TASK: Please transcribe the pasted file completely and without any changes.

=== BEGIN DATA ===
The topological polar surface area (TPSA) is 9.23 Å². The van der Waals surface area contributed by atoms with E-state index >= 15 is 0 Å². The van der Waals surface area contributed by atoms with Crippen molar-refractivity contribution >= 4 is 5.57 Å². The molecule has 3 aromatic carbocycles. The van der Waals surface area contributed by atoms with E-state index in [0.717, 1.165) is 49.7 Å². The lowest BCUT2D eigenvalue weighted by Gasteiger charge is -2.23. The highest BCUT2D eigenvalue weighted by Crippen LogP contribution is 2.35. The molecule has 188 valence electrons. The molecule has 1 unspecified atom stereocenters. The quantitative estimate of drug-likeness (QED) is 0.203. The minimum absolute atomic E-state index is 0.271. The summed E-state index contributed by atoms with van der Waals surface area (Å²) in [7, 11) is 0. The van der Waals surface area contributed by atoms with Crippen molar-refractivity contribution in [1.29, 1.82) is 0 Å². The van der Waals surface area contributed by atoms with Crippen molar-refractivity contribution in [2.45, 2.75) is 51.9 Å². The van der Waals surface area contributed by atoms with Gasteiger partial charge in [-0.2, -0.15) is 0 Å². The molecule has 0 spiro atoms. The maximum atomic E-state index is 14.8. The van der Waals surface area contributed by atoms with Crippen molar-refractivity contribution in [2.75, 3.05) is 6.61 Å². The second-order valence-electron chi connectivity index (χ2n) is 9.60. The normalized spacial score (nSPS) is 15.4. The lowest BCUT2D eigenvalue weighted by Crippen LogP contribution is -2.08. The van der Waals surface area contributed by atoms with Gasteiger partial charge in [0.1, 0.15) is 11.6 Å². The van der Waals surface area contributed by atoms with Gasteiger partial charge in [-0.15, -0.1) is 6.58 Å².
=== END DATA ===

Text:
The topological polar surface area (TPSA) is 9.23 Å². The van der Waals surface area contributed by atoms with E-state index >= 15 is 0 Å². The van der Waals surface area contributed by atoms with Crippen molar-refractivity contribution >= 4 is 5.57 Å². The molecule has 3 aromatic carbocycles. The van der Waals surface area contributed by atoms with E-state index in [0.717, 1.165) is 49.7 Å². The lowest BCUT2D eigenvalue weighted by Gasteiger charge is -2.23. The highest BCUT2D eigenvalue weighted by Crippen LogP contribution is 2.35. The molecule has 188 valence electrons. The molecule has 1 unspecified atom stereocenters. The quantitative estimate of drug-likeness (QED) is 0.203. The minimum absolute atomic E-state index is 0.271. The summed E-state index contributed by atoms with van der Waals surface area (Å²) in [7, 11) is 0. The van der Waals surface area contributed by atoms with Crippen molar-refractivity contribution in [1.29, 1.82) is 0 Å². The van der Waals surface area contributed by atoms with Crippen molar-refractivity contribution in [2.45, 2.75) is 51.9 Å². The van der Waals surface area contributed by atoms with Gasteiger partial charge in [-0.2, -0.15) is 0 Å². The molecule has 0 spiro atoms. The maximum atomic E-state index is 14.8. The van der Waals surface area contributed by atoms with Crippen molar-refractivity contribution in [2.75, 3.05) is 6.61 Å². The second-order valence-electron chi connectivity index (χ2n) is 9.60. The normalized spacial score (nSPS) is 15.4. The lowest BCUT2D eigenvalue weighted by Crippen LogP contribution is -2.08. The van der Waals surface area contributed by atoms with Gasteiger partial charge in [0.1, 0.15) is 11.6 Å². The van der Waals surface area contributed by atoms with Gasteiger partial charge in [-0.15, -0.1) is 6.58 Å².